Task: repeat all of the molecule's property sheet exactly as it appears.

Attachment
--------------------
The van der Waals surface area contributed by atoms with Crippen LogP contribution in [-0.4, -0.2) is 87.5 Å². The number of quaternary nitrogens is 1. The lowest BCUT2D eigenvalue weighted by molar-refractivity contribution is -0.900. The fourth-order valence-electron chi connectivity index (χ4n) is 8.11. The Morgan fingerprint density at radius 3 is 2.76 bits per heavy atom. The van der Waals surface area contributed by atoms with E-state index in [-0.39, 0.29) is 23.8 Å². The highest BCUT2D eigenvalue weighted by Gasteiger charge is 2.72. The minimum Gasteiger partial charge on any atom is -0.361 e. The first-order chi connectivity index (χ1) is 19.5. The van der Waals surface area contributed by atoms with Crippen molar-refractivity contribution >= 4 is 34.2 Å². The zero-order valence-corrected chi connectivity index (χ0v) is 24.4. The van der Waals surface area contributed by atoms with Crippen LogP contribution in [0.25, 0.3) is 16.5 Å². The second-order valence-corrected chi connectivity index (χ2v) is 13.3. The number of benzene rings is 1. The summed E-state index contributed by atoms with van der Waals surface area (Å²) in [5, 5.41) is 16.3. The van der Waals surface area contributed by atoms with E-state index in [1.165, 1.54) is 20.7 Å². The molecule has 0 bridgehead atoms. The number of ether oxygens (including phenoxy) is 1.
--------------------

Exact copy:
The van der Waals surface area contributed by atoms with Crippen LogP contribution in [-0.4, -0.2) is 87.5 Å². The number of quaternary nitrogens is 1. The lowest BCUT2D eigenvalue weighted by molar-refractivity contribution is -0.900. The fourth-order valence-electron chi connectivity index (χ4n) is 8.11. The Morgan fingerprint density at radius 3 is 2.76 bits per heavy atom. The van der Waals surface area contributed by atoms with E-state index in [-0.39, 0.29) is 23.8 Å². The highest BCUT2D eigenvalue weighted by Gasteiger charge is 2.72. The minimum Gasteiger partial charge on any atom is -0.361 e. The first-order chi connectivity index (χ1) is 19.5. The van der Waals surface area contributed by atoms with Crippen molar-refractivity contribution >= 4 is 34.2 Å². The zero-order valence-corrected chi connectivity index (χ0v) is 24.4. The van der Waals surface area contributed by atoms with Crippen LogP contribution in [0.25, 0.3) is 16.5 Å². The second-order valence-corrected chi connectivity index (χ2v) is 13.3. The number of benzene rings is 1. The summed E-state index contributed by atoms with van der Waals surface area (Å²) in [5, 5.41) is 16.3. The van der Waals surface area contributed by atoms with E-state index in [1.165, 1.54) is 20.7 Å². The molecule has 0 bridgehead atoms. The number of ether oxygens (including phenoxy) is 1.